Over the past 15 years, my cat, Marvin and I have had a few conversations that have changed my life. Yes, I believe in kooky California crap like animal communication.
Throughout his life, Marvin has talked to a pet psychic named Sonya. She tunes in remotely while looking at a picture of Marvin, and allows us both to chat about things like food preferences, and negotiate places other than furniture for Marvin to scratch.
Once Sonya started a session while Marvin was sleeping, and he responded, “This is my naptime, but it’s ok.” He went on to address my obsessive mind by saying, “Tell Adele to stop worrying so much. She gets up in her head and it’s dizzying for me. She starts spinning around and it drives me crazy. Tell her to catch the thoughts that aren’t healthy…and live more in her feet like a cat.”
Marvin is quite cuddly with me, and I often apologize when he isn’t interested in other people petting him. When I asked why he occasionally hisses when people approach him, he responded, ”I’m not as social as Adele. I prefer to keep people at a distance. I’m a one person guy. I don’t care if people think I’m cute. I’m not a toy. Adele needs to be less concerned about what people think.”
Apparently Marvin finds his moody mother “entertaining”… “She’s very sensitive and it’s fun seeing her get so spirited. I’m pretty even tempered and not prone to extremes,” said Marvin. (Clearly my son doesn’t share his mother’s Sicilian DNA).
Once, I shared with Sonya that I feel guilty about eating meat (since I love other animals, not just cats). I told her I’ve wondered if karma might have me come back as livestock. Marvin nipped the topic short by saying, “She’s not allowed to worry about what happens next lifetime.”
Before I met my husband Chris, Marvin suggested, “She needs someone who can stay grounded and calm when she’s upset. I’d like to see her with someone mature. The last guy wasn’t right for her at all.”
When Marvin met Chris, he admitted to being a little “jealous” since prior to this new potential parent, Marvin explained that he and I were “partners.” Now all of the sudden, he complained, “it’s all about them.”
“I don’t want to feel second,” he shared in a more vulnerable moment.
Despite feeling territorial at first, Marvin soon warmed up to other man of the house and admitted, “Chris is caring and considerate. Definitely the best guy for her.”
Before being bicoastal, I worried about how the distance would affect my family. Marvin kept encouraging me to be brave and embrace the opportunities in NYC.
“As she grows, it helps the family grow. Tell her she’s got to do this. We’re always connected no matter where she is. She’s following her path and she’s on track. I’d never ask her to give up something so important to her. She always comes home, and Chris takes good care of me when she’s away. I’ll be fine. Tell her to remove the worry element and things would be perfect.”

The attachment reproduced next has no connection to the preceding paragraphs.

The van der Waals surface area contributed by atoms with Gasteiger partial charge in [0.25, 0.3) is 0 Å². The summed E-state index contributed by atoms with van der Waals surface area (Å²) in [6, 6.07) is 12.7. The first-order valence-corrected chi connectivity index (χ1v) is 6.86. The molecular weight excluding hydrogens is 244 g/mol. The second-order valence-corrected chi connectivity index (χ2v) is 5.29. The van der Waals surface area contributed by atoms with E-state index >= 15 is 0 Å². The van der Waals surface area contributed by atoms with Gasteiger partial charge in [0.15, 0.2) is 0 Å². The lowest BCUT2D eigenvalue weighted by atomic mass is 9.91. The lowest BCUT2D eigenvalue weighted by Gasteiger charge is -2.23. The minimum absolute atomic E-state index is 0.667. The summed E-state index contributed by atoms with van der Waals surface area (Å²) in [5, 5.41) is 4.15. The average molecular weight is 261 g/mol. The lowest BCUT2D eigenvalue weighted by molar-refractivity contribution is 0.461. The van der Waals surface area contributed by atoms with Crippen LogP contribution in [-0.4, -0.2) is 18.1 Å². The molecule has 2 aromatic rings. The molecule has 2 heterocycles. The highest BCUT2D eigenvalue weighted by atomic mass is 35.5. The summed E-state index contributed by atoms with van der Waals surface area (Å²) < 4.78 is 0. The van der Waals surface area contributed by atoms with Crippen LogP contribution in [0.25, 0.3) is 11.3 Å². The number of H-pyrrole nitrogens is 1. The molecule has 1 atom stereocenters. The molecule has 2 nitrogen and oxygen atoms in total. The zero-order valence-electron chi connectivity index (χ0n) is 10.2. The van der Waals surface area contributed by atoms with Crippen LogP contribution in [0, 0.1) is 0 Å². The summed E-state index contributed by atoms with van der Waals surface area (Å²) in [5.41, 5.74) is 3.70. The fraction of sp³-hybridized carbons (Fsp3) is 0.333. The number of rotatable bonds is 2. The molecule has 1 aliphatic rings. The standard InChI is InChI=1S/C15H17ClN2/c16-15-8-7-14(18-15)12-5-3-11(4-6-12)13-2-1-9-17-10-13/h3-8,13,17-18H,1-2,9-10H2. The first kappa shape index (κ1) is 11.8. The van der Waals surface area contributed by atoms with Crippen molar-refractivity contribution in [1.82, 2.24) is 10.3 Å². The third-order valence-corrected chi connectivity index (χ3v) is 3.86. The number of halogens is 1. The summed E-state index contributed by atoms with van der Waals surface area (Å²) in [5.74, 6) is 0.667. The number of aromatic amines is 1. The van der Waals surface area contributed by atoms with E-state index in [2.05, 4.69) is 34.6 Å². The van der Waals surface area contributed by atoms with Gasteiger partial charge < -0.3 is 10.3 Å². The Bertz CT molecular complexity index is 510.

OK, I admit, this kitty communication stuff may be a convenient way to assuage guilt. Still, I always feel better about myself after talking to Marvin.
Last month, we discovered Marvin has an aggressive form of Lymphoma. The news coincided with the 20-year anniversary of my father’s death. Needless to say, I was a very “spirited” mess.
When I talked to Marvin, he encouraged me to have a positive perspective. He told me to focus on the LIFE we shared…and to be “right here, right now.’” He said he wasn’t afraid of dying, and that we’ll always be connected.
“Please tell her to stop being so hard on herself. Love is a choice. I hope when she doesn’t have me to fuss over, she can start treating herself the way she’s treated me.”
Most of my life, I’ve believed I had to prove my love through pain and suffering. For years after my Dad died I made myself miserable, as any good devoted daughter would do. I cried at restaurants, wept on freeways, raged in therapy…hoping Dad could hear how much he still meant to me.
After a major meltdown following Marvin’s diagnosis, Marvin said to Sonya, “Great love doesn’t have to have great pain.” He said he’s “not into drama,” and wants me to allow “happiness” into my body.
Deep breath… So in an attempt to honor Marvin’s wishes and wisdom, for the first time in 20 years, on the anniversary of my Dad’s death, I went out and celebrated his LIFE over a great Italian meal with my brother and sister in law.
For the first time ever, I had fun rather than focusing on the loss. I believe even my dramatic dad would want me to eventually rewrite the Romeo and Juliet story, and lighten up a little.
Sometimes I’ve ended our sessions with Sonya in tears, while expressing my appreciation and love for Marvin. He once called me “pretty gushy.” Then he said, “We adore each other and always have. We’re a good team. There’s no room for regret. Thank her for me too.”
The coming weeks will be tough, but I’m taking Marvin’s message seriously…as I’ll do my best to take life (and even death) a little less seriously.
“Humans often connect happiness to how they perceive things in their mind, rather than what they feel in their heart. Let go of control and notions of what’s good or bad.” – Marvin